The Maryland Approach
November 8th, 2000 by Tim Evans
- Since 1975, Montgomery County Maryland has required that at least 15 percent of all new homes in any new development of 50 or more homes be affordable to moderate- and low-income families.
- Creating mixed-income neighborhoods in such modest proportions has had no adverse impact whatever on the resale value of market-rate homes in this wealthy D.C. suburb.
- Had New Jersey adopted a similar policy at the same time, its affordable housing stock would have risen by 105,000 homes. Instead, the State Council on Affordable Housing estimates that since 1985 it has 24,000 homes built or under construction. Independent experts put actual need at 900,000 homes.
New Jerseyans want more affordable housing – so much so, that in a May survey of 1,201 voters commissioned by New Jersey Future, fully 71 percent said they favored Maryland’s approach of requiring that all new housing include at least 15 percent for low- and moderate-income families.
New Jersey’s affordable housing system fails New Jerseyans in two ways. It fails to provide the housing needed – for the poor, as well as working people of moderate income, including teachers, police recruits, retail workers – and it fuels sprawl.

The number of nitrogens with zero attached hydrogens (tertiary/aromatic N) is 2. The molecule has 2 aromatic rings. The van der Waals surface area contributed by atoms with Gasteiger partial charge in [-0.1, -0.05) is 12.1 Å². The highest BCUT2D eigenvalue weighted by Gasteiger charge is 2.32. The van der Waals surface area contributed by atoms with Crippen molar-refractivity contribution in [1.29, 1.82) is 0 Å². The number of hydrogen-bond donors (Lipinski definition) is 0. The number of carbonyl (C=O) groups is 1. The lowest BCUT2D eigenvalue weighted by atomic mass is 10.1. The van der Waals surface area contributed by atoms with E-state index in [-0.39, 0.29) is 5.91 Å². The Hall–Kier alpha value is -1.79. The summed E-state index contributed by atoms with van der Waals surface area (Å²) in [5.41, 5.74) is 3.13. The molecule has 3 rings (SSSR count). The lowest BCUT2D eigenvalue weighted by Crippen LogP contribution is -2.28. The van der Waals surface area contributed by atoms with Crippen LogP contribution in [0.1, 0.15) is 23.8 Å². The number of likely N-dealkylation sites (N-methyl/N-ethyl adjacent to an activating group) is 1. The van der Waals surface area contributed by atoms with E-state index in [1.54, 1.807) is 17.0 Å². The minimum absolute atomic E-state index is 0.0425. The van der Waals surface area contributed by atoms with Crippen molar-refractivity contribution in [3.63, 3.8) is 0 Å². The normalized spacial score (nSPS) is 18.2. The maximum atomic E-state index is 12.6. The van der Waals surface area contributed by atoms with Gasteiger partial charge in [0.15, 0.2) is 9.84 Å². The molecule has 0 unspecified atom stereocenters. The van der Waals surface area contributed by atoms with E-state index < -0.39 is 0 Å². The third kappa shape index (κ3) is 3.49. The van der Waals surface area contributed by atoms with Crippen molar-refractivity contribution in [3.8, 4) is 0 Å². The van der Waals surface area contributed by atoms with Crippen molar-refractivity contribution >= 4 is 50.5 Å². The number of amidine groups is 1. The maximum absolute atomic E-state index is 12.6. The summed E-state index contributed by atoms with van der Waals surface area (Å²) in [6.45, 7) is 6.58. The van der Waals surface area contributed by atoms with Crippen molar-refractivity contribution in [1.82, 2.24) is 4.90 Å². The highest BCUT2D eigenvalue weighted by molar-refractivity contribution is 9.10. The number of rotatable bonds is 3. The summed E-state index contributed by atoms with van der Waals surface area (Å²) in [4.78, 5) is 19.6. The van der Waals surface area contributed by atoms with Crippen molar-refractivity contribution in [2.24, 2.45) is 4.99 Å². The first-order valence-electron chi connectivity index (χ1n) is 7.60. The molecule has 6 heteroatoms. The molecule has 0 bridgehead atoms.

Today’s system places many communities unprotected in front of lawsuits by developers who will build the community’s “fair share” of affordable housing, but generally as a fraction of a much larger development than the community needs or wants. And a “regional contribution agreement” allows many municipalities to handoff up to half their affordable housing requirement to another community, usually a high-poverty city, for an average payment of $20,000 per home. This further concentrates poverty in New Jersey’s older communities, and works against the revival of these places.
An alternative “growth share” approach could work by modifying COAH’s current regulations to ensure that a fixed percentage of a municipality’s growth over the next 10 years be affordable housing. Alternatively, new legislation could be written patterned after the Montgomery County Maryland program.
New Jersey Future is developing a policy guide offering additional detail.
Do you have comments or questions about these Facts and Issues? Contact us directly:
B. Tim Evans, NJF Research Director,